I climbed Mount Chester on what was forecast to be a very hot day, so I started quite early in the morning to beat the heat and the crowds. The mountain’s location next to one of the most popular hikes in K-country ensures that it sees plenty of visitors. I managed to get there early enough to have the summit to myself.
Access is from the Chester Lake trailhead on the Smith Dorien Trail (Hwy 742). I’d been there twice before to do hikes to Chester Lake as well as the Headwall Lakes. After following the trails up to to Chester Lake I found the little plank bridge across the outlet stream on the west side of the lake. After crossing over that, I followed the trail counterclockwise along the lake shore until encountering an obvious trail heading to the right. It was marked by a tree with a couple of Christmas ornaments on it. The trail skirted around a fan of rockfall then continued south to pass through some trees before arriving at the base of a long gully heading up to a col on Mount Chester’s southwest side.
There was still snow in the gully, but there was more than enough bare ground to allow for a safe ascent. After a 400 m climb on dirt and gravel I gained the col and took a quick break to enjoy the views and put on my helmet. Above the col is where the scramble begins. To your left as you arrive at the col is the scrambling terrain up Chester’s southwest face. There are cairns here and there that were helpful in reassuring me that I was on track, but there isn’t really too much route finding. The farther left you are, the more of a scramble you’re in for. The farther right you are, the more of a scree slog you’re in for. I think the usual approach is to stay left on the ascent then take the scree down, which is what I did. If you’re feeling like you’re dealing with too much exposure it’s likely because you’re too far left. The scrambling is moderate – handholds are required but there’s no major exposure or tricky moves. I managed to reach the summit 2h 40m after setting out.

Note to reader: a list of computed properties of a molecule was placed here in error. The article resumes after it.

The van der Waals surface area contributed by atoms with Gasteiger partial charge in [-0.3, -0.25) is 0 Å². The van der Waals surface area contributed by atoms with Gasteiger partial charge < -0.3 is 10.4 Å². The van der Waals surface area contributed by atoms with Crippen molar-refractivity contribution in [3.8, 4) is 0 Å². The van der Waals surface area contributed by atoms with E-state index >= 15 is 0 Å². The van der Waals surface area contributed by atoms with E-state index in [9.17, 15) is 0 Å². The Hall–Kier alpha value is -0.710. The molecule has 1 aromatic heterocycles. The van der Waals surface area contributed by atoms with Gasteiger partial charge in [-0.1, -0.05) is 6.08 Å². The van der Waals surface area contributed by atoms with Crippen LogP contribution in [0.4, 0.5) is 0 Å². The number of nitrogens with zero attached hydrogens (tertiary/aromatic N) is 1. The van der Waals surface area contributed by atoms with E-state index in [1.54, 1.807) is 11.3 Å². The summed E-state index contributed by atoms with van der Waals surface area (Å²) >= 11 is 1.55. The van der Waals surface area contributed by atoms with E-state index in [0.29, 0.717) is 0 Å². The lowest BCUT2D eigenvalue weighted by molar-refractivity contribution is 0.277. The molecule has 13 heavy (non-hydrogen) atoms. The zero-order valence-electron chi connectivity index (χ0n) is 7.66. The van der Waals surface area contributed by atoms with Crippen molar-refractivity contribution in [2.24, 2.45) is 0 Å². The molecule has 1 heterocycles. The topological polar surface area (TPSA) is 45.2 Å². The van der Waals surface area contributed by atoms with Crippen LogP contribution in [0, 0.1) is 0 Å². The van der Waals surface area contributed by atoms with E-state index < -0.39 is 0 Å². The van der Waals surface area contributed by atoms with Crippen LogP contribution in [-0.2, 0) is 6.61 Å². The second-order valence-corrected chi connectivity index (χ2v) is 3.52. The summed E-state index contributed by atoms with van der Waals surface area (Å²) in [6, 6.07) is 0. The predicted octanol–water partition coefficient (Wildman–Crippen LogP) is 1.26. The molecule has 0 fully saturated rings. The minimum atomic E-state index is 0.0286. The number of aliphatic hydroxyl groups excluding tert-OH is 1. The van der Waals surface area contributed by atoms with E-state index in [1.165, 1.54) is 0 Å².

Since I had the place to myself I took a nice long break up there. The views were excellent, particularly to the south and west where Mount Sir Douglas and Mount Assiniboine caught the eye. Closer by to the north were Mount Galatea, Gusty Peak, and The Fortress. Down in the valleys I could see Chester Lake and the Headwall Lakes. As I started to descend I saw another party had made it to the col. I stayed well to skier’s’ left. The terrain wasn’t difficult but the rockfall was alarming – despite making every effort not to knock rocks down I sent a few larger ones tumbling. There was nobody below me but it was still pretty distressing. Once down to the col I had no difficulties descending the gully and making it back to the lakeside trail.
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